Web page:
A small town in Southern Lithuania
Where the Jewish Community is no more.

The Russian Occupation 1940 - 1941
When Eastern Europe was divided between Nazi Germany  and Communist Soviet Union, the Baltic States fell under Russian domination. We felt this when a Russian Officer and his wife and child where billeted in our house. My father ensured that they were well treated and this was later to save my life.

Its important to remember that when the Russians occupied Lithuania in 1940 and Lithuania lost its independence and became part of the Soviet Union, many of the cadres of the new administration were Jewish. When the collectivization program began it was in many cases these Jewish cadres that went into the villages and demanded that the peasants hand over their produce. As you can imagine this caused an even deeper hatred towards everything Jewish.

From an interview with Gila Shoham

Our life had been calm and happy by summer 1940, which is embossed in my memory. In 1940 many things changed for our family. The Red Army came to Lithuania and our town as well. It’s difficult for me to say what my parents’ attitude towards the Soviets was, as I was too little. I know that the Jewish people expected the Soviet regime to free them from poverty and oppression. Our family had a great living. I doubt that we welcomed the Soviets. The wave of change took place on the very first day. The Jewish school was converted into a common school where the subjects were taught in Lithuanian. My father was fired and we were evicted from the school apartment. We went back to our house, which hadn’t been nationalized yet. Then they were after my father. The book on the municipal self-government of Vilkaviskis, containing the photographs of its members, including my father’s, was displayed in the window case of the town book store.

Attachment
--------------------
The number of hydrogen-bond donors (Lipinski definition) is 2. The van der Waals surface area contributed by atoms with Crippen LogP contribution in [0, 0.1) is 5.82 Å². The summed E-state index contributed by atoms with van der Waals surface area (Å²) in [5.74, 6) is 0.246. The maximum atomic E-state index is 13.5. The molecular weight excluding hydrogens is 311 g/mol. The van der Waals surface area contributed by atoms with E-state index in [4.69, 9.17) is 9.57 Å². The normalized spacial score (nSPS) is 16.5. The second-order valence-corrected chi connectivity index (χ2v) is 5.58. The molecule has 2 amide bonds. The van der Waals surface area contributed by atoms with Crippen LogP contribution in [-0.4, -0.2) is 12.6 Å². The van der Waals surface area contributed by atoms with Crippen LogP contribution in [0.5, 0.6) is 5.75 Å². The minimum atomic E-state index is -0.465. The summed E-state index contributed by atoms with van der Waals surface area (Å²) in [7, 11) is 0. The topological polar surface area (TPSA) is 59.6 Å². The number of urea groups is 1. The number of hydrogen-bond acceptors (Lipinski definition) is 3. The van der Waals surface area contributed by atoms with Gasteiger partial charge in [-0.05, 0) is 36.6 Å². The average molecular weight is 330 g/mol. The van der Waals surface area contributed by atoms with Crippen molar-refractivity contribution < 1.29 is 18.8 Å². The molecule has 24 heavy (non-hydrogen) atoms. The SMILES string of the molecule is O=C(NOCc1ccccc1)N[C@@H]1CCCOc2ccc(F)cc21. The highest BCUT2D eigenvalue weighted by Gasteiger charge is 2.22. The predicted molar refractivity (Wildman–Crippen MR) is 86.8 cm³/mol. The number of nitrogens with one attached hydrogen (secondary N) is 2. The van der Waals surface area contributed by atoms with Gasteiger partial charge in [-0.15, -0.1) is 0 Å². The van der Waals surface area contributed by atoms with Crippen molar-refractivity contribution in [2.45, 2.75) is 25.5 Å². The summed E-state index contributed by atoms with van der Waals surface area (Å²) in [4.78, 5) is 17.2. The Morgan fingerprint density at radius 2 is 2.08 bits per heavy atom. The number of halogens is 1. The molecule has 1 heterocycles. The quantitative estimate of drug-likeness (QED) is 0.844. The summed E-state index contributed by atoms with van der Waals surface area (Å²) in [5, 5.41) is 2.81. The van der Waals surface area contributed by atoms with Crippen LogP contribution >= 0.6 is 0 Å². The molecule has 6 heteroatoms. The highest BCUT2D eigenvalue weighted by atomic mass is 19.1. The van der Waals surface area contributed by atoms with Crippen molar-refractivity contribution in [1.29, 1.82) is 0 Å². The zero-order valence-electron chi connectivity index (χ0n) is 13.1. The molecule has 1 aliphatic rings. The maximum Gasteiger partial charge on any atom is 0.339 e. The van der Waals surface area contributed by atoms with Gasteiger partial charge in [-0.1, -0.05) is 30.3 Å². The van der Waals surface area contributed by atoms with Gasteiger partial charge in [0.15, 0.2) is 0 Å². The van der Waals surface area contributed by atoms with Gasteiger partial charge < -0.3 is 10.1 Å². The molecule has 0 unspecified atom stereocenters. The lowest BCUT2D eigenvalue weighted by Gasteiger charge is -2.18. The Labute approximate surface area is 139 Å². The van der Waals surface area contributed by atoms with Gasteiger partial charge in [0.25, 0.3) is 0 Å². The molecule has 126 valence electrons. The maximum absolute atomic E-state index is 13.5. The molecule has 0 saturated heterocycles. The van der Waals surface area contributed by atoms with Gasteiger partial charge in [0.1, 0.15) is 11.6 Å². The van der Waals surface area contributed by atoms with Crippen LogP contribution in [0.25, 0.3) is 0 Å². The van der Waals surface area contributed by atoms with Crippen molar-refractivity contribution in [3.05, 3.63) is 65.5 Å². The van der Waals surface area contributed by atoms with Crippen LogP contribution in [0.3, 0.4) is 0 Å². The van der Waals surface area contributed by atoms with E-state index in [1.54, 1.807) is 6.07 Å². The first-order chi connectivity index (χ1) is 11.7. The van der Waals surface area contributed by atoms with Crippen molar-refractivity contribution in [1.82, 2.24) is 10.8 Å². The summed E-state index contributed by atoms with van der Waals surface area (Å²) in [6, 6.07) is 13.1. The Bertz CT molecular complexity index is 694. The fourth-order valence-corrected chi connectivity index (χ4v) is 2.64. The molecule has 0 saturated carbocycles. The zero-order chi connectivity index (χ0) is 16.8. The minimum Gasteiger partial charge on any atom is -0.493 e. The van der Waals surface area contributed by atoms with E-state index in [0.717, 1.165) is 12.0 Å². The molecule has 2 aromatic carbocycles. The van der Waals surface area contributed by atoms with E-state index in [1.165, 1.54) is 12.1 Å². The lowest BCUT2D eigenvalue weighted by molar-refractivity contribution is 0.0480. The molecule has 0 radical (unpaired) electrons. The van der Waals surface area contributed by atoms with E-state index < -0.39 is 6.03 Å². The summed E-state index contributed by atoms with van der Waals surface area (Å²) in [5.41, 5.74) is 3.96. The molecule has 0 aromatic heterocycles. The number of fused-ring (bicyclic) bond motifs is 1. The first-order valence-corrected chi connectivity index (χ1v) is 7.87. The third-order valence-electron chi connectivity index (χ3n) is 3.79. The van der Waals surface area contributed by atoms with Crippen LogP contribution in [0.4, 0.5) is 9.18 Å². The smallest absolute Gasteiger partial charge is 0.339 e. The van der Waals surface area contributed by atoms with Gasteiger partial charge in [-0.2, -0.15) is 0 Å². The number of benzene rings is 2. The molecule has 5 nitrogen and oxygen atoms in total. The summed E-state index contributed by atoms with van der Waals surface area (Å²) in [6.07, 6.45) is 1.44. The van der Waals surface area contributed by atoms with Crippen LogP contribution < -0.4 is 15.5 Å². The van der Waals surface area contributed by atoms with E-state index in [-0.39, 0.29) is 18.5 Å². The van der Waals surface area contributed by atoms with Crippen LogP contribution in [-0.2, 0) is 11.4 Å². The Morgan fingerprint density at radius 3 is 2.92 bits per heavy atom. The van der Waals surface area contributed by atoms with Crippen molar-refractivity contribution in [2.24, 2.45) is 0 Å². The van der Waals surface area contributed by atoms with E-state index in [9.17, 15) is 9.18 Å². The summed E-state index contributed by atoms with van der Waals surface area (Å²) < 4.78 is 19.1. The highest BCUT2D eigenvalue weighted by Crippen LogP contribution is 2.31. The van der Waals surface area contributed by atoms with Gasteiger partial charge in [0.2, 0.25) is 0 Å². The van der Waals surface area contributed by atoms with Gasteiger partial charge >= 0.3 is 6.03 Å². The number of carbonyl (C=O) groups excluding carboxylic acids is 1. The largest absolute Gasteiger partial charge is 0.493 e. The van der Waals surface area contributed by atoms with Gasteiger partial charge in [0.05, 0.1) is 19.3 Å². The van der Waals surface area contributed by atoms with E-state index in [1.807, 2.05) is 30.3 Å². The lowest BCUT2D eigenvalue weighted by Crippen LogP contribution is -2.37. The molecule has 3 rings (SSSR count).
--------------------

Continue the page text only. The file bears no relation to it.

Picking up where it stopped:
I don’t know what happened to the other members, but my father was mildly repressed. He was sent to teach at a Lithuanian school in a small town, Lazdijai [about 110km from Vilnius]. My father came home on Saturday and left on Sunday. Our life changed as well. My mother fired the maids and did work about the house by herself. She didn’t want to be blamed for exploitation. A Soviet officer moved into our apartment and he was given the best room. It was harder and harder to do things about the house. Not only did my favorite, bananas and oranges, vanish from the stores, but the primary products as well. There were only two types of bread, compared to about 20 types. The officials who came from the USSR bought everything from the stores. Nothing was left: there were no sausages, butter, food, cakes, and manufactured goods.

There was a deficit of the usual tights, linen, soap, and soda. I remember the officers pulling huge bales and packages to the post-offices. They must have been sending presents to their families. My grandfathers’ stores were nationalized. Fortunately, none of us were exiled, though our surnames were in the list of people to be exiled [see Deportations from the Baltics] [7]. Though, the word ‘fortunately’ is irrelevant here. My kin wouldn’t have survived, if they hadn’t been exiled. Another year had passed. I kept on studying at the same school which was turned into Lithuanian from Jewish. In 1941 my brother Zeyev finished a ten-year school, former lyceum, with honors. My parents rejoiced and started thinking of his future, but their plans weren’t to be carried out.

From an interview with Ranana Malkhanova

Jewish Properties Nationalized in Vilkaviskis 1940
Copy of the documents from the Lithuanian archives
A map of Vilkaviskis at the time of the Russian  occupation 1940 -1941

This site was built by Ralph Salinger of Kfar Ruppin, Israel
It is built to the glory of the Jewish Community of Vilkaviskis
You can contact me with any comments at,il